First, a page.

Table 2's got us covered. That 0.398 BABIP has driven a lot of that surge in his rate stats. But! His BABIP is also higher because he is hitting line drives at double his 2014 rate and has cut his infield fly rate (which are automatic outs) down to a very good 4.4%. Those are both very good signs. His HR/FB% is pretty high at 30%, but with his power in AAA, that's not completely bonkers. His homeruns per contact and overall homerun percentages have remained remarkably constant.
Tables 3 and 4 are the deepest dive yet as we enter deeper into the Inception-like dream. Here's where we see what has really changed. KS% is the % of strikeouts swinging and KL% is the % looking. Look at that 7% drop in swinging strikeouts this year! That is significant. His TTO% (three true outcomes: walk, HR, strikeout) is also down, meaning he is putting the ball in play more. His contact % is up and he is swinging and missing less (whiff % is down). Finally, we see one big reason for all this improvement: while he is swinging at pitches out of the zone more than last year, he is being more selective with which out of the zone pitches he swings at, evidenced by his 40%!! increase in contact on those pitches.
With more contact comes more balls in play, and when you have elite bat speed, more balls in play lead to more line drives, homers, and other good things. He's clearly being more selective and getting fooled less, which allows him to pick out pitches he likes, which also means more loud contact.
What does all of this mean? It looks like he has noticeably improved his plate discipline and is making much more contact. This is definitely good news and while he probably won't hit 0.280 this year in the majors, he could now hit something like 0.240 with good power (25-30 HR in a full season) and 15 steals. Not bad for a guy with 2B, SS, and maybe 3B eligibility.
If the Cubs call him up, his power upside at those middle infield positions is too much to pass on so find room for him somewhere. He doesn't come without risk and his improvements this year are only in AAA and in a small sample, but I like what we've seen so far and he is better prepared now than ever before to handle the switch to the majors. I'm buying his potential and this is your chance to buy low on him because some owners will look at his 2014 MLB stats and not see his 2015 improvements.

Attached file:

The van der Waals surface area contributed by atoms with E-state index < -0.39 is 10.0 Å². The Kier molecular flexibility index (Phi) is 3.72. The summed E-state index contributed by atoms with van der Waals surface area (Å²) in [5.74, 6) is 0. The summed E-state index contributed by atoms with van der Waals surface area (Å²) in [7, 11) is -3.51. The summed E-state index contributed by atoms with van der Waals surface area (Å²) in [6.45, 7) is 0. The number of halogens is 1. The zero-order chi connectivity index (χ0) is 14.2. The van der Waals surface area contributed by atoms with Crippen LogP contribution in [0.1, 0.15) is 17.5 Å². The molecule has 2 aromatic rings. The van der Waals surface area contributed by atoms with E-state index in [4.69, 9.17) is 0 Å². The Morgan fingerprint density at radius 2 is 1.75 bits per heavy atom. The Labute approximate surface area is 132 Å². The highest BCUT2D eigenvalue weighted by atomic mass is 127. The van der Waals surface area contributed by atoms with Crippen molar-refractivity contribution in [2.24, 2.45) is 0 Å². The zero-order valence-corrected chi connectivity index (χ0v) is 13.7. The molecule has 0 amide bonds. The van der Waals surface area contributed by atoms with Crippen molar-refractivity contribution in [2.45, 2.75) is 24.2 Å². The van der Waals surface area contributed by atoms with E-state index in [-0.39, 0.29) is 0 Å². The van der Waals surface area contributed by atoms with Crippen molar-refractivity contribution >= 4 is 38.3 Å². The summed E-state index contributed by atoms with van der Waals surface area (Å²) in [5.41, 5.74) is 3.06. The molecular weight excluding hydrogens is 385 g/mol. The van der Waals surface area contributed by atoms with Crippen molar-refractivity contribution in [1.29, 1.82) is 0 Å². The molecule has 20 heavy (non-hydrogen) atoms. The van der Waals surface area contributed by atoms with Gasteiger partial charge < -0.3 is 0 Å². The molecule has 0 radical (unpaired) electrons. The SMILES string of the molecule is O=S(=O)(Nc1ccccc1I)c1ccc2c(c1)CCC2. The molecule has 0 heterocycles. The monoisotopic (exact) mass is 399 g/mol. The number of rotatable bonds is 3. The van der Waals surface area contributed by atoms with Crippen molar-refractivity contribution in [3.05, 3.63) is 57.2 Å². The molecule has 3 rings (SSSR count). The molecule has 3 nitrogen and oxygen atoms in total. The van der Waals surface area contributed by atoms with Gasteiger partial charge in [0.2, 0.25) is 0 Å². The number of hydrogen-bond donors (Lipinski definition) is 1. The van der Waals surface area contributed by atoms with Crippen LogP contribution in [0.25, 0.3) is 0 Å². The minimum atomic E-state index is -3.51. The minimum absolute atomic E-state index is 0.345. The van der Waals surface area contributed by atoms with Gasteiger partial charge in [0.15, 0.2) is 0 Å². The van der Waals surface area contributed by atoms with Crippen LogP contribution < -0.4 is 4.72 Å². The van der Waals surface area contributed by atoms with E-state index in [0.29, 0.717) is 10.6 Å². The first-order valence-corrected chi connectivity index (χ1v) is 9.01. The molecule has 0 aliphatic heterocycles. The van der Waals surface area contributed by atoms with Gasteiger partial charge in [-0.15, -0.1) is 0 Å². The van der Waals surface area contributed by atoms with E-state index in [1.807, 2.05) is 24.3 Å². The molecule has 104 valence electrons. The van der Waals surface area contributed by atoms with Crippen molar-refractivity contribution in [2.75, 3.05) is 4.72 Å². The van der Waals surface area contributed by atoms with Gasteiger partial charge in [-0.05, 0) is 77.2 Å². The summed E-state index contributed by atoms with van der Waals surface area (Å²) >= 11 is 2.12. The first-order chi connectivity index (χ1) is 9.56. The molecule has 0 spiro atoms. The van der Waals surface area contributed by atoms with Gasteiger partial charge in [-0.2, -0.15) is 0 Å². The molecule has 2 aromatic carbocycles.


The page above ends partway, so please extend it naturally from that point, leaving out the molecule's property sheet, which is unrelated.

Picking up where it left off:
This Cuban right handed starter for the Reds was not expected to be in the rotation so soon, but injuries and demotions have given him a solid spot. He has a unique delivery since he can throw from several arm slots depending on the pitch. This can either tip a batter off to what pitch he's throwing or provide deception, depending on how he uses his delivery. He's been in the rotation long enough now that we can start to judge whether he is useful as a fantasy asset or not.
Let's take a look at his MLB stat line so far (this includes 3 innings of relief as well). These two tables highlight his stats, including a number of key advanced stats, and league averages for each stat.
|FA GB%||SI GB%||SL GB%||CH GB%||FA SwStr%||SI SwStr%||SL SwStr%||CH SwStr%||Overall SwStr%|
So, his ERA has not been good so far, but his FIP has been excellent. His FIP looks great mostly because his homer rate is very low. Thus, his xFIP, which regresses his HR/FB rate, is basically league average. He has been a little unlucky with a high BABIP and a low left-on-base % (LOB%). He is a flyball pitcher that is pretty good at generating infield flies and has excellent swing and miss stuff. That overall swinging strike rate is elite, ranking 16th among all MLB starters!
He throws four primary pitches: a four-seam fastball (FA), a sinker (SI), a slider (SL), and a changeup (CH). As the second table shows, he doesn't get above average ground ball rates on any pitch except the slider. That's ok because that's not his game. His slider, sinker, and changeup all have swinging strike rates well above league average and even his four-seam fastball is above the average. Having four pitches that can get hitters to swing and miss at above league average rates is unusual and gives me hope that he can succeed.
His good pop-up rate, amazing swinging strike rate with a reasonable walk rate allow me to over look the poor ERA and remarkable home run luck so far. It seems xFIP sees his bad luck with BABIP and LOB% and his good luck with homers and balances that to a league average pitcher. I think his strikeout skills will make him better than that. I would put his ERA going forward at 3.7 with a 9-9.5 K/9. That is very useful and I recommend him in all leagues with 14 or more teams and he has the potential to be helpful in 12-teamers as well.
He has upside as a 25 year old in his first season in the majors, so there is no reason to think he can't get better as he adjusts. Check back next week for two more intriguing players! Tschus!